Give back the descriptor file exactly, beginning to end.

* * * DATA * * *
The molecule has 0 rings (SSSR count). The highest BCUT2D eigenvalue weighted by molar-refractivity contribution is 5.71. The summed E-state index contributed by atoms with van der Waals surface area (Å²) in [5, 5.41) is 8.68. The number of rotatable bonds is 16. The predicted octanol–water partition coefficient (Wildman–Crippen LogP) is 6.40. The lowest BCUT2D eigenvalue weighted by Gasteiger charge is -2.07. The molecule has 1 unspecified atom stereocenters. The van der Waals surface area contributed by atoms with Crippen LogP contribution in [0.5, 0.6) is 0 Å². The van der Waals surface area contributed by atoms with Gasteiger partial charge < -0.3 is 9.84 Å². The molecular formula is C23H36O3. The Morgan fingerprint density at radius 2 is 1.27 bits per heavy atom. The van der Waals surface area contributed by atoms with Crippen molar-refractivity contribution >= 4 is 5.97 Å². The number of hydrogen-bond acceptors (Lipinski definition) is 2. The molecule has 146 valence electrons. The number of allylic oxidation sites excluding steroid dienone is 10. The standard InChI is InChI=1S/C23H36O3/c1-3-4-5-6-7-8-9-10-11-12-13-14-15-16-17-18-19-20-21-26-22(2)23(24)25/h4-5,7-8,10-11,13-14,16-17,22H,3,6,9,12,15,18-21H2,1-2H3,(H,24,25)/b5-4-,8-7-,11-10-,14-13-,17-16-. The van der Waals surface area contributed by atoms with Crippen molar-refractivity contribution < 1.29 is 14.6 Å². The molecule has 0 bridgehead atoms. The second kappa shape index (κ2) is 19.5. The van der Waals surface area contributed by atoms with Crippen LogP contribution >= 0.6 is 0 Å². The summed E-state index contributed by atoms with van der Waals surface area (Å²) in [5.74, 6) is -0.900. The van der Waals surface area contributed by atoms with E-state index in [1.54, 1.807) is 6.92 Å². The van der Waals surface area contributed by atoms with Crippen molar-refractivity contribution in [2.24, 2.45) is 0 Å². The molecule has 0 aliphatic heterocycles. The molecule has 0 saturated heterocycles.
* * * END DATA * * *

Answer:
The molecule has 0 rings (SSSR count). The highest BCUT2D eigenvalue weighted by molar-refractivity contribution is 5.71. The summed E-state index contributed by atoms with van der Waals surface area (Å²) in [5, 5.41) is 8.68. The number of rotatable bonds is 16. The predicted octanol–water partition coefficient (Wildman–Crippen LogP) is 6.40. The lowest BCUT2D eigenvalue weighted by Gasteiger charge is -2.07. The molecule has 1 unspecified atom stereocenters. The van der Waals surface area contributed by atoms with Crippen LogP contribution in [0.5, 0.6) is 0 Å². The van der Waals surface area contributed by atoms with Gasteiger partial charge < -0.3 is 9.84 Å². The molecular formula is C23H36O3. The Morgan fingerprint density at radius 2 is 1.27 bits per heavy atom. The van der Waals surface area contributed by atoms with Crippen molar-refractivity contribution >= 4 is 5.97 Å². The number of hydrogen-bond acceptors (Lipinski definition) is 2. The molecule has 146 valence electrons. The number of allylic oxidation sites excluding steroid dienone is 10. The standard InChI is InChI=1S/C23H36O3/c1-3-4-5-6-7-8-9-10-11-12-13-14-15-16-17-18-19-20-21-26-22(2)23(24)25/h4-5,7-8,10-11,13-14,16-17,22H,3,6,9,12,15,18-21H2,1-2H3,(H,24,25)/b5-4-,8-7-,11-10-,14-13-,17-16-. The van der Waals surface area contributed by atoms with Crippen molar-refractivity contribution < 1.29 is 14.6 Å². The molecule has 0 bridgehead atoms. The second kappa shape index (κ2) is 19.5. The van der Waals surface area contributed by atoms with Crippen LogP contribution >= 0.6 is 0 Å². The summed E-state index contributed by atoms with van der Waals surface area (Å²) in [5.74, 6) is -0.900. The van der Waals surface area contributed by atoms with E-state index in [1.54, 1.807) is 6.92 Å². The van der Waals surface area contributed by atoms with Crippen molar-refractivity contribution in [2.24, 2.45) is 0 Å². The molecule has 0 aliphatic heterocycles. The molecule has 0 saturated heterocycles.